During its heyday, the rivalry between the Detroit Red Wings and Colorado Avalanche was one of the fiercest and most bitter not only in hockey but in all of sports. Regular season games between the two always had playoff-like, atmosphere, and the two would battle in six playoff series between 1996 and 2008. Although it was nearly impossible to draw only five moments from the rivalry, here are what could be considered the top five moments in the battles between them from a Detroit perspective.
Coaches Scotty Bowman and Marc Crawford’s war of words
Game 4 of the 1997 Western Conference Finals was a whitewash. The Red Wings handily defeated the Avalanche by a 6-0 score, giving them a 3-1 series lead. Late in the third period after yet another fight broke out, Avalanche coach Marc Crawford, visibly frustrated by the pounding his team received, began to scream at Red Wings coach Scotty Bowman from across the bench. He would have to be restrained by his own players and a linesman. Bowman humored Crawford and allowed him to finish his tantrum before calmly saying,”I knew your father before you did, and I don’t think he’d be very proud of how you’re acting.” Crawford’s actions would cost him $10,000 in fines.
Osgood’s bout with Roy
April 1, 1998, was another entry into the highlight reel of this legendary rivalry. During yet another brawl between the two, Avalanche goaltender Patrick Roy decided to try and seek revenge for losing his fight against Mike Vernon the previous season by taking on the Red Wings new starting goaltender, Chris Osgood. As he did with Vernon, Roy had a considerable size advantage over Osgood, but that didn’t prevent him from ending up underneath the Detroit goaltender (again) once the dust settled. Osgood held his own and received the same ovation from the Joe Louis Arena crowd that Vernon received a year prior.
1997 Western Conference Finals Game 6
Following Detroit’s 6-0 rout of the Avalanche in Game 4 of the 1997 Western Conference Finals, they were a victory away from dispatching their rival to go to the Stanley Cup Finals. The Avalanche, however, would return the favor in Game 5, defeating the Red Wings by an identical 6-0 score to extend the series to a sixth game in Detroit. A scoreless first period set the stage for winger Martin Lapointe, who took a pass from Igor Larionov and blasted a shot past the glove of Patrick Roy for the game’s opening score. Roy, unable to believe he was just beaten, was seen checking his catching glove for holes, of which there were none. Sergei Fedorov’s third-period goal would extend Detroit’s lead to 2-0. Colorado would cut the lead in half, but Brendan Shanahan sealed the deal with an empty-net goal, sending the Hockeytown crowd into a frenzy and assuring Detroit the win. They would go on to defeat the Philadelphia Flyers in a sweep for their first Stanley Cup in 42 years.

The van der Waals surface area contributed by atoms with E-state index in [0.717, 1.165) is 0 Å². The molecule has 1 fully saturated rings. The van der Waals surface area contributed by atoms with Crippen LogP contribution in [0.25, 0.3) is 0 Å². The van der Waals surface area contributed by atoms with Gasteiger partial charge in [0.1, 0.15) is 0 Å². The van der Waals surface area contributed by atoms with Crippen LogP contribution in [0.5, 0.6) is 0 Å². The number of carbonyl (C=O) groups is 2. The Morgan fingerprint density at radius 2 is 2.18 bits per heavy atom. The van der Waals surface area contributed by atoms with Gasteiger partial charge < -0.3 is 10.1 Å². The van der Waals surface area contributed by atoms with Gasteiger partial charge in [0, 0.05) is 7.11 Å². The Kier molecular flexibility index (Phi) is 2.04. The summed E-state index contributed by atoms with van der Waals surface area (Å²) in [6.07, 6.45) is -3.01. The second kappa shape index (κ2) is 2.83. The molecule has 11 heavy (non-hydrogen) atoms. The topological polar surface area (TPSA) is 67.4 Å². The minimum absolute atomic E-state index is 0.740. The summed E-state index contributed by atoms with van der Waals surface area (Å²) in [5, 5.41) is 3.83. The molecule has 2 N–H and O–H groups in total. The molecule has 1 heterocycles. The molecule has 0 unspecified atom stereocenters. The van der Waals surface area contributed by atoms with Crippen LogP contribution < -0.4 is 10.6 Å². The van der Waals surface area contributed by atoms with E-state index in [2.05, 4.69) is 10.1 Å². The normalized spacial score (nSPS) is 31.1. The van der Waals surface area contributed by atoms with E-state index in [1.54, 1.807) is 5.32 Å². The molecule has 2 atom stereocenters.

2002 Western Conference Finals Game 7
The matchup that the hockey world was salivating for ended with one of the most lopsided victories in the history of Stanley Cup Playoff Game Sevens. A back and forth series saw the two teams split the first four games, leading to the Avalanche stunning the Red Wings in Game 5 on a Peter Forsberg overtime goal to take a 3-2 series lead back home to Denver. Detroit had other ideas, defeating the Avalanche 2-0 on the backs of a Dominik Hasek shutout and Patrick Roy’s ill-fated “Statue of Liberty” play, setting the stage for a winner-take-all showdown at Joe Louis Arena for a berth in the Stanley Cup Finals. The Red Wings scored on their first two shots and led by an astounding 4-0 score after 20 minutes. Two more quick goals in the second period sent Roy to the showers, much to the delight of the Hockeytown crowd. A third-period goal by rookie Pavel Datsyuk extended the lead to 7-0, adding insult to injury. Dominik Hasek earned his fifth shutout of the 2002 Stanley Cup Playoffs, and Detroit would go on to defeat the Carolina Hurricanes in five games to earn their third Stanley Cup title in six years.
Fight Night at the Joe
In the defining moment of the hatred between these two clubs, no date stands out more than March 26, 1997. A single word defines this game to this day – vengeance.
Detroit was still seething from the previous year’s playoff series, in particular at Avalanche forward Claude Lemieux for his dirty hit from behind that rearranged Kris Draper’s face. The Avalanche had defeated the Red Wings in the team’s first three matchups of the 1996-97 season and wanted number four. Detroit had other plans.
A wrestling match between skilled forwards Igor Larionov and Peter Forsberg set the stage for Darren McCarty to exact revenge on Lemieux, beating him into a pulp while Lemieux infamously “turtled”. Patrick Roy immediately skated out to assist his forward and was greeted by a flying Brendan Shanahan, who then squared off with defenseman Adam Foote. Mike Vernon soon got in on the fun, and the two goaltenders went at it at center ice. Adam Deadmarsh and Vladimir Konstantinov would scrap before the period ended, and the game would feature an additional five fights before regulation ended tied at 5-5.
Detroit would emerge victories, defeating the Avalanche 6-5 in overtime, with the game winner appropriately being scored by Darren McCarty.